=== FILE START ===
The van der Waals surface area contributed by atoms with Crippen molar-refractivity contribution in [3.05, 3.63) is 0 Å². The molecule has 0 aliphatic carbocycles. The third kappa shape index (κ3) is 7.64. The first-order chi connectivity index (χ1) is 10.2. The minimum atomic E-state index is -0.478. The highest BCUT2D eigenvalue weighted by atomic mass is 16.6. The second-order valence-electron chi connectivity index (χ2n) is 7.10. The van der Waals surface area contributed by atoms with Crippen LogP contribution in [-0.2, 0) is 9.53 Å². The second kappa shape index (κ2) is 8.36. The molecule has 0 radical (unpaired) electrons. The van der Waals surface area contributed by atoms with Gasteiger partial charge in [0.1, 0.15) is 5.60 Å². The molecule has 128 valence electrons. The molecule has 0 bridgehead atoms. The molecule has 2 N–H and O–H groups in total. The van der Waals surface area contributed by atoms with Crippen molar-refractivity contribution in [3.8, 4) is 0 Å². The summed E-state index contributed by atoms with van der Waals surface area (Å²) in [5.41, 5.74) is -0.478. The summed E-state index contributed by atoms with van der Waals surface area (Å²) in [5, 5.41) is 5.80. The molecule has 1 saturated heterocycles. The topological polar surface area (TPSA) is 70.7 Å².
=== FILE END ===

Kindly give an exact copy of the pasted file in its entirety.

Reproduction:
The van der Waals surface area contributed by atoms with Crippen molar-refractivity contribution in [3.05, 3.63) is 0 Å². The molecule has 0 aliphatic carbocycles. The third kappa shape index (κ3) is 7.64. The first-order chi connectivity index (χ1) is 10.2. The minimum atomic E-state index is -0.478. The highest BCUT2D eigenvalue weighted by atomic mass is 16.6. The second-order valence-electron chi connectivity index (χ2n) is 7.10. The van der Waals surface area contributed by atoms with Crippen LogP contribution in [-0.2, 0) is 9.53 Å². The second kappa shape index (κ2) is 8.36. The molecule has 0 radical (unpaired) electrons. The van der Waals surface area contributed by atoms with Gasteiger partial charge in [0.1, 0.15) is 5.60 Å². The molecule has 128 valence electrons. The molecule has 0 bridgehead atoms. The molecule has 2 N–H and O–H groups in total. The van der Waals surface area contributed by atoms with Crippen molar-refractivity contribution in [3.8, 4) is 0 Å². The summed E-state index contributed by atoms with van der Waals surface area (Å²) in [5.41, 5.74) is -0.478. The summed E-state index contributed by atoms with van der Waals surface area (Å²) in [5, 5.41) is 5.80. The molecule has 1 saturated heterocycles. The topological polar surface area (TPSA) is 70.7 Å².